You may remember Hernández from his most recent work: attempting to single-handedly will the Blue Jays through the AL Wild Card round with a multi-homer effort off Robbie Ray that by rights should have buried the M’s.
That series may have solidified the impetus for this trade in the eyes of Canada’s team, of course, as their bullpen collapsed like a flan in a cupboard. Adding Swanson, coming off a career year with a 1.68 ERA and huge spike to a 34% strikeout rate on the back of significant improvements to both his splitter and slider, is a solid way to give their pen some more length. Seattle will miss not only Swanson’s general excellence over the next three years he will be in arbitration potentially under contract with Toronto, but his acuity with subduing left-handed hitters. Macko has brilliant stuff and is one of the most dynamic arms in Seattle’s system, however his size and consistent health issues have waylaid his development thus far, and he is likely to find his route ultimately as a power relief arm. He’s around the 8-15 range of Seattle’s system in my estimation, with higher upside if things align extremely well a la Matt Brash, but also extreme risk to never make the bigs at all.
Still, it’s easy to see why Seattle was willing to deal from the depth of their bullpen to add a player of Hernández’s caliber, who was an All-Star in 2021 and has a pair of Silver Slugger Awards in his trophy case. The man who technically may have a World Series ring from the 2017 Houston Astros due to the one game he played with them as a defensive replacement before being traded to Toronto has blossomed into a monster at the plate north of the border. The freshly 30-year-old has run a wRC+ of 132 with a .283/.333/.519 line over the past three seasons, with some of the highest exit velocities in all of baseball to ensure when he makes contact, good things happen. As a righty hitter, Hernández is an elite hitter against lefties with a 140 wRC+, while still quite solid against righty pitchers at 112.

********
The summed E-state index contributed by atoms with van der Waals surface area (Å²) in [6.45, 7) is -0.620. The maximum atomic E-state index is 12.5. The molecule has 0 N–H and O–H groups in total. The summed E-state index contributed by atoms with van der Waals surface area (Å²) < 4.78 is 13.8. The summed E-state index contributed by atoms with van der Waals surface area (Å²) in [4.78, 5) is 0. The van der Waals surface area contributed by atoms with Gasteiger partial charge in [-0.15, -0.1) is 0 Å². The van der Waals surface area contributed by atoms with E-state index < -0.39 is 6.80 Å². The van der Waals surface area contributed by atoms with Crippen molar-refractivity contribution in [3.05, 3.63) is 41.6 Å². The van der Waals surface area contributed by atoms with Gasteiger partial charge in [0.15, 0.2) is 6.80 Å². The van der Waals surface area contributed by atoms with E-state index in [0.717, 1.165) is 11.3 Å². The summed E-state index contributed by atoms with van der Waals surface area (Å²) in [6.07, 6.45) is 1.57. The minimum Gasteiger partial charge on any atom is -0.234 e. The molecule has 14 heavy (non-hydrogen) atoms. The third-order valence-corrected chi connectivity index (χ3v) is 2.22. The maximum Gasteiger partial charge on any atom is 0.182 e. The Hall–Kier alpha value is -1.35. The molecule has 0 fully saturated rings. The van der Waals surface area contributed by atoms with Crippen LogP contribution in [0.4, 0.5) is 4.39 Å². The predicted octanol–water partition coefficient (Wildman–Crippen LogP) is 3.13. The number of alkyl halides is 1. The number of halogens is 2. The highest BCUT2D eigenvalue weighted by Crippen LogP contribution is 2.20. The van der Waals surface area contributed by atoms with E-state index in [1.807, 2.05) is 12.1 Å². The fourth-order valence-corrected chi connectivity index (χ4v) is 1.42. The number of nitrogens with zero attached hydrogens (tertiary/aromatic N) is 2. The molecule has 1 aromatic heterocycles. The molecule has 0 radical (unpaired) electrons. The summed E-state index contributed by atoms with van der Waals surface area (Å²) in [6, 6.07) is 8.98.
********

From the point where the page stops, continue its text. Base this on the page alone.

It is interesting to see Seattle target Teoscar, who is eligible for free agency after 2023, as he is in many ways the inversion of Jesse Winker, who was the intended centerpiece of their offensive upgrades last winter. Both players are among the best hitters in the league against their given platoon advantage, while offering more dubious defensive skills. To Hernández’s credit, the Cotui, Dominican Republic native is quite fleet of foot, and not in the same category generally as Winker defensively, but he is not typically regarded as a top notch outfielder in either corner. His -5 Outs Above Average between LF and RF last year are in line with career numbers as a below-average-but-not-brutal glove.
The upshot is that Hernández can absolutely mash, and should hopefully bring length to the Mariners lineup much as he has for a terrifying Toronto row for several years. While he’s eligible for free agency after this season, Seattle could extend him or at minimum extend a qualifying offer if he has another campaign in line with his recent production. The acquisition of an excellent righty bat projected for a 121 wRC+ next season does not preclude the return of Mitch Haniger, but it does seem to preclude further additions.
Compared to other free agent options, $14 million and a couple relievers is a satisfactory cost in my mind out of what Seattle’s likely budget constraints will be for themselves is extremely reasonable, as Hernández would likely be the clear third-best OF on the market behind Aaron Judge and Brandon Nimmo. So long as this helps the M’s focus on acquiring one of the big fish shortstops/second basemen, this is a great start to the off-season.